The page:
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Simon Cowell: A force for good? (illustration by Michael Daley)

It's fairly safe to assume that if there's one person who doesn't underrate Simon Cowell, it's Simon Cowell. The undoubted, pre-eminent impresario of television entertainment today — a sort of modern age Lew Grade — he takes an unashamed, almost artless pleasure in his influence, his public popularity and the extraordinary wealth it has brought him. As a judge on talent shows The X Factor and Britain's Got Talent, this music executive and talent-spotter now has one of the best-known faces on both sides of the Atlantic, and he obviously loves every minute of it.

Millions of viewers are happy to bask along with him, while the haute bourgeoisie hold their noses and tut-tut at the sheer ghastly vulgarity of it all. Smart aleck commentators joke about his Botox and his obvious pride in his "moobs" (man-boobs, for the uninitiated). They miss the point and not just because of the dreary snobbery they exhibit. For Cowell deserves a good deal of credit for a number of quite unconnected developments, not all of them immediately apparent.

First, and most recent, was the support he showed for Israel when he donated around £100,000 to the Friends of the Israeli Defence Forces. Cowell's father was Jewish, as is Lauren Silverman, his partner and mother of their recently-born son Eric. He is hard to read politically, although that might be because he appears to share with the public a general lack of interest in politics. But on this issue, he stuck his neck out, departed from the usual showbiz line on the conflict and put his money where his sympathies lie.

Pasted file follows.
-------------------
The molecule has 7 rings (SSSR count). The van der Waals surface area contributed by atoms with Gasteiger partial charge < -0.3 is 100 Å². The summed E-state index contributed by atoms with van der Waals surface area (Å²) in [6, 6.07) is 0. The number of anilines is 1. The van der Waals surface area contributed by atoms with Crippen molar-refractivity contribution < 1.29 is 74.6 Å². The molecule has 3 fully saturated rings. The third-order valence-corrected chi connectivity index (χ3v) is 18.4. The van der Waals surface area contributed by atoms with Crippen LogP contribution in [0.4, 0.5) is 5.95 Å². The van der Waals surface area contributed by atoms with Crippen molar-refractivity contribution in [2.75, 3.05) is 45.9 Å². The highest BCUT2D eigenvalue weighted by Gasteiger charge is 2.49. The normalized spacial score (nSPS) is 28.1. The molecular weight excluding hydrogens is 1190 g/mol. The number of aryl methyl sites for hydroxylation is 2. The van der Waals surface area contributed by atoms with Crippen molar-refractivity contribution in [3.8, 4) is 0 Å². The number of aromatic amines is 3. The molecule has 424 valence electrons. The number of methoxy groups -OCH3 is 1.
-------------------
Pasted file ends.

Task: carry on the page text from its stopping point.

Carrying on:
Cowell experienced some blowback in the form of nasty and overwrought attacks from the Twitterati ("blood on his hands", etc). The same happened to the comedian Joan Rivers, who in her characteristically trenchant way spoke up for Israel only weeks before her recent sudden death and in doing so made herself enemy number one in many liberal eyes.

Stands such as Rivers's and Cowell's are significant because they are brave; if you depart from the usual bien pensant line in the creative industries, you can quickly find yourself behind enemy lines. We can pretty much set our watches by the predictability of celebrities' views; we know exactly what to expect from Stephen Fry or, heaven help us, Russell Brand. But a TV researcher trying to find somebody on the British cultural landscape — whether actor, singer or writer — who will voice support for Israel will find his or her work seriously cut out.

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